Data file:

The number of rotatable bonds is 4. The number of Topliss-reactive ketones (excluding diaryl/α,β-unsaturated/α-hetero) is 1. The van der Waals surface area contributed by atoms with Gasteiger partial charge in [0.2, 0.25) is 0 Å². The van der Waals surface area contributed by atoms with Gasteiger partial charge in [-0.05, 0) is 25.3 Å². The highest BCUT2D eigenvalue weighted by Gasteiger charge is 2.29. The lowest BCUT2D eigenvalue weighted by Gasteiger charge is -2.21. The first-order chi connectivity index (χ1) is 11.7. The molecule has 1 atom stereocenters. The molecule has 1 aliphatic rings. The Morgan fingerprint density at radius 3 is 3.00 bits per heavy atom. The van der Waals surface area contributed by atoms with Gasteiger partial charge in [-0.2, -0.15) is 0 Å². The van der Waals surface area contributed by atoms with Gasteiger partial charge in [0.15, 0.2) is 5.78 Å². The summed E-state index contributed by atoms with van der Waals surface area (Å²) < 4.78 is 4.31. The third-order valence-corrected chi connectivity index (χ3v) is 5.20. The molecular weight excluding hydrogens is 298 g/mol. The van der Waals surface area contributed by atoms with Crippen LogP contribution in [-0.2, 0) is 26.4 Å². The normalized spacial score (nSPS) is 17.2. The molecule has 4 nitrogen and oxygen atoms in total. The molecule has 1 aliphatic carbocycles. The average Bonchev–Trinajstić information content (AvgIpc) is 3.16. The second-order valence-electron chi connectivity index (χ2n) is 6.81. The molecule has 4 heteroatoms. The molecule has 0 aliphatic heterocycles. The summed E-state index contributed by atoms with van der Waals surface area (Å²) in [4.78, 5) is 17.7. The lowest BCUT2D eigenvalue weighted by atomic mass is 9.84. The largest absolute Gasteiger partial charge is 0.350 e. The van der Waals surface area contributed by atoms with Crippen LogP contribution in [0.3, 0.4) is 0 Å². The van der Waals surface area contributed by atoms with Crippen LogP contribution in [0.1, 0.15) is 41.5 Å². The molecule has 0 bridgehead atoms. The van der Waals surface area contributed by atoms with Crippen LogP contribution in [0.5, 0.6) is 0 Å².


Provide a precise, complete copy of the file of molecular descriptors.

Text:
The number of rotatable bonds is 4. The number of Topliss-reactive ketones (excluding diaryl/α,β-unsaturated/α-hetero) is 1. The van der Waals surface area contributed by atoms with Gasteiger partial charge in [0.2, 0.25) is 0 Å². The van der Waals surface area contributed by atoms with Gasteiger partial charge in [-0.05, 0) is 25.3 Å². The highest BCUT2D eigenvalue weighted by Gasteiger charge is 2.29. The lowest BCUT2D eigenvalue weighted by Gasteiger charge is -2.21. The first-order chi connectivity index (χ1) is 11.7. The molecule has 1 atom stereocenters. The molecule has 1 aliphatic rings. The Morgan fingerprint density at radius 3 is 3.00 bits per heavy atom. The van der Waals surface area contributed by atoms with Gasteiger partial charge in [-0.2, -0.15) is 0 Å². The van der Waals surface area contributed by atoms with Gasteiger partial charge in [0.15, 0.2) is 5.78 Å². The summed E-state index contributed by atoms with van der Waals surface area (Å²) < 4.78 is 4.31. The third-order valence-corrected chi connectivity index (χ3v) is 5.20. The molecular weight excluding hydrogens is 298 g/mol. The van der Waals surface area contributed by atoms with Crippen LogP contribution in [-0.2, 0) is 26.4 Å². The normalized spacial score (nSPS) is 17.2. The molecule has 4 nitrogen and oxygen atoms in total. The molecule has 1 aliphatic carbocycles. The average Bonchev–Trinajstić information content (AvgIpc) is 3.16. The second-order valence-electron chi connectivity index (χ2n) is 6.81. The molecule has 4 heteroatoms. The molecule has 0 aliphatic heterocycles. The summed E-state index contributed by atoms with van der Waals surface area (Å²) in [4.78, 5) is 17.7. The lowest BCUT2D eigenvalue weighted by atomic mass is 9.84. The largest absolute Gasteiger partial charge is 0.350 e. The van der Waals surface area contributed by atoms with Crippen LogP contribution in [0.3, 0.4) is 0 Å². The van der Waals surface area contributed by atoms with Crippen LogP contribution in [0.1, 0.15) is 41.5 Å². The molecule has 0 bridgehead atoms. The van der Waals surface area contributed by atoms with Crippen LogP contribution in [0.5, 0.6) is 0 Å².